Let voters have a say on mining taxation

As the 81st session of the Legislature barrels toward sine die and the inevitable special sessions to follow, I cannot help but be taken aback by the seeming sudden shyness about putting mining taxation on the ballot in 2022. The COVID special sessions of last summer, held during the worst economic situation in a decade, saw an unprecedented rally to finally address the status of mining taxation and what many, including me, argue is too many generous carve outs and allowances for deductions and taxation on net proceeds.

This goes to the larger challenge of running the Nevada of the 21st century on archaic revenue policies. Wealth and population in our state is no longer tied tight to the mining claims of Northern Nevada. Corporate taxation is often criticized as a job-killer, something that will make businesses leave Nevada and take jobs and their money with them. This argument obviously falls flat when it comes to companies that extract valuable minerals from Nevada. If we change the manner of mining taxation, will mining companies just give up their claims and go elsewhere? I doubt it.

At issue are the three measures passed this past summer: SJR1, AJR1 and AJR2. With 26 days left in the session, these measures have yet to receive a floor vote. I find this frustrating, because when it came time to hastily raise $750 million in tax revenue for the building of Allegiant Stadium, every cliché about the slow work of government was shattered at a record pace. Now that we have no fewer than three possible measures to allow voters to decide on the status of mining taxes in our state, the Legislature is falling into the trap our policymakers always fall into after an economic crisis: deflection.

It is no great secret that Nevada’s tax base needs to expand. The people of Nevada know it every day, and especially after every economic crisis. “Smaller government” is a cool slogan to throw on a t-shirt in election years, but there is real suffering and serious consequences that come with that “small” fact, as Dr. Nancy Brune wrote in The Nevada Independent in October. However, every time we find ourselves on the other side of economic troubles, we back down from the bold talk of diversifying the tax base — until next time, and there is always a next time.

From a political perspective, putting any or all of these measures on the ballot should be an easy choice. Let the people decide. Who in office could argue against the collective wisdom of the Nevada electorate? The Legislature doesn’t have to take a stand on the merits or facts, only send one or more of them to the ballot in 2022. Even if the political class thinks the voters get it wrong because they were not well-informed (see: Regents, Nevada Constitution) they can always bring it back and try again. The fact is, we are way past the era of Nevada as a provincial wide spot on the road. Nevada continues to grow by leaps and bounds but has an outdated taxation formula on an industry that makes profits hand over fist.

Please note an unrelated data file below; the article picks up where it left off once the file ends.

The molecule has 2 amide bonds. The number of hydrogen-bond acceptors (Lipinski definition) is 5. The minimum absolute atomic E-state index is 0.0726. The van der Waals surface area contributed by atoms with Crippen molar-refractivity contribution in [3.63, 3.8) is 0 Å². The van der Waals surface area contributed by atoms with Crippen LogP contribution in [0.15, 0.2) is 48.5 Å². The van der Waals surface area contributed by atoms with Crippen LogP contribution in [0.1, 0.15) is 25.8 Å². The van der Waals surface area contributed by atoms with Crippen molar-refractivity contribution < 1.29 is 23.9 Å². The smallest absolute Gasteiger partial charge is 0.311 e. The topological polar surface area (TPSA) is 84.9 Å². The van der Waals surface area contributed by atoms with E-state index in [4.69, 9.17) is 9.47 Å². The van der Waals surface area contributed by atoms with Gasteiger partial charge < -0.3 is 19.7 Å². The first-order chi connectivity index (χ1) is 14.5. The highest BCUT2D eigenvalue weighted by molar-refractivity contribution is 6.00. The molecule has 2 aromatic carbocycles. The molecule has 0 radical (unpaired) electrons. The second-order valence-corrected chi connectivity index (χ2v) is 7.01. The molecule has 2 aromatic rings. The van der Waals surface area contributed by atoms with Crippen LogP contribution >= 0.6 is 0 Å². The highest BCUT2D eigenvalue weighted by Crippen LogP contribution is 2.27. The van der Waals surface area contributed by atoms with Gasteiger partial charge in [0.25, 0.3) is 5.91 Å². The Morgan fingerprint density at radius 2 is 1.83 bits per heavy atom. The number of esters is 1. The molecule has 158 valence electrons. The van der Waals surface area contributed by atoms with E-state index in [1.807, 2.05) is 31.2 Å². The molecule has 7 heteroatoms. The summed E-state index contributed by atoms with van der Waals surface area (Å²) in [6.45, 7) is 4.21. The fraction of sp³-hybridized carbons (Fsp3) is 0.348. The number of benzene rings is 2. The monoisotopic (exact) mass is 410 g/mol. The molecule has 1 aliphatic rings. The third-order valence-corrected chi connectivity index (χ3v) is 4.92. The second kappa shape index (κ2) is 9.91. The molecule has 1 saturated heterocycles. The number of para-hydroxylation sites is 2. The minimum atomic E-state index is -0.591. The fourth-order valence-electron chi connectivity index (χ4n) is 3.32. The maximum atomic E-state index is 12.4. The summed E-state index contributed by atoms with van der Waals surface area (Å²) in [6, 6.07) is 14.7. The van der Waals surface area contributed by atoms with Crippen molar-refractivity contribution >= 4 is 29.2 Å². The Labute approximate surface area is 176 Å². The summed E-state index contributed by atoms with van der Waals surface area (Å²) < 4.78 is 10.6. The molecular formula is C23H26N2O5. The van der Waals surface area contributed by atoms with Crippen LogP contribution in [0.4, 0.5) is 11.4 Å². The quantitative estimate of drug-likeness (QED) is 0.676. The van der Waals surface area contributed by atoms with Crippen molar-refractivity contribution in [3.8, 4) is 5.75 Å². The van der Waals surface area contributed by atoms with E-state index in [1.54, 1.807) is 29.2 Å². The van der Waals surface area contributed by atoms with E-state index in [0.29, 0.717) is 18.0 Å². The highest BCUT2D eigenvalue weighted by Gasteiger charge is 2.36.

We as Nevadans need to have a larger family discussion on taxation in our state. If we want to continue to live in a state with no personal income tax and low property taxes, we need to raise money from somewhere else. Cutting our way out of economic downturns and shielding mining companies from paying a fair share of taxes is short-sighted and irresponsible. Lawmakers should not be letting our state’s economic future be horse traded away, or worse, preventing us as citizens from having our say. Let the people decide on mining’s future, and if the proverbial “they” — members of the Legislature, mining companies or the governor — are afraid of what people will say about it, well, wouldn’t it still be better to see one of these LCB-reviewed measures pass than see one or more as a future voter referendum? 

It’s time to grow up, Nevada.

Nathaniel Waugh is a member of the Las Vegas-Clark County Library District Board of Trustees and a program supervisor at Hope for Prisoners where he focuses on workforce development for dislocated workers and recently released offenders. He received his Master of Arts in Urban Leadership from UNLV.